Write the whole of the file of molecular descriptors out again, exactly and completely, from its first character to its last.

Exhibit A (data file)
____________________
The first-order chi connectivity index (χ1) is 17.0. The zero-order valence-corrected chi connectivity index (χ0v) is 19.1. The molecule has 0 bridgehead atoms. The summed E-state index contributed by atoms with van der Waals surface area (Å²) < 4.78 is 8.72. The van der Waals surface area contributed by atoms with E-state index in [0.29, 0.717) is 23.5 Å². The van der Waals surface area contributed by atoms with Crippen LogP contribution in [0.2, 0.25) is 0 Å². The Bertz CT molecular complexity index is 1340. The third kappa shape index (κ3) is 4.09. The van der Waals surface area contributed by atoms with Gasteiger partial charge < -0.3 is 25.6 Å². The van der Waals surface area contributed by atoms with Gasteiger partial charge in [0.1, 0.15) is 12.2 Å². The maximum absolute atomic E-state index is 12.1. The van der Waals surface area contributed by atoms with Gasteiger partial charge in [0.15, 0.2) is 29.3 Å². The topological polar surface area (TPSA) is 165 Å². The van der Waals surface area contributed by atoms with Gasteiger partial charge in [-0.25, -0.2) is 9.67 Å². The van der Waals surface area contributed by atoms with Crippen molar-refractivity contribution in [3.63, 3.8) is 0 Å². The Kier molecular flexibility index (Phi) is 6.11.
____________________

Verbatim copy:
The first-order chi connectivity index (χ1) is 17.0. The zero-order valence-corrected chi connectivity index (χ0v) is 19.1. The molecule has 0 bridgehead atoms. The summed E-state index contributed by atoms with van der Waals surface area (Å²) < 4.78 is 8.72. The van der Waals surface area contributed by atoms with E-state index in [0.29, 0.717) is 23.5 Å². The van der Waals surface area contributed by atoms with Crippen LogP contribution in [0.2, 0.25) is 0 Å². The Bertz CT molecular complexity index is 1340. The third kappa shape index (κ3) is 4.09. The van der Waals surface area contributed by atoms with Gasteiger partial charge < -0.3 is 25.6 Å². The van der Waals surface area contributed by atoms with Gasteiger partial charge in [0.1, 0.15) is 12.2 Å². The maximum absolute atomic E-state index is 12.1. The van der Waals surface area contributed by atoms with Gasteiger partial charge in [0.15, 0.2) is 29.3 Å². The topological polar surface area (TPSA) is 165 Å². The van der Waals surface area contributed by atoms with Gasteiger partial charge in [-0.25, -0.2) is 9.67 Å². The van der Waals surface area contributed by atoms with Crippen molar-refractivity contribution in [3.63, 3.8) is 0 Å². The Kier molecular flexibility index (Phi) is 6.11.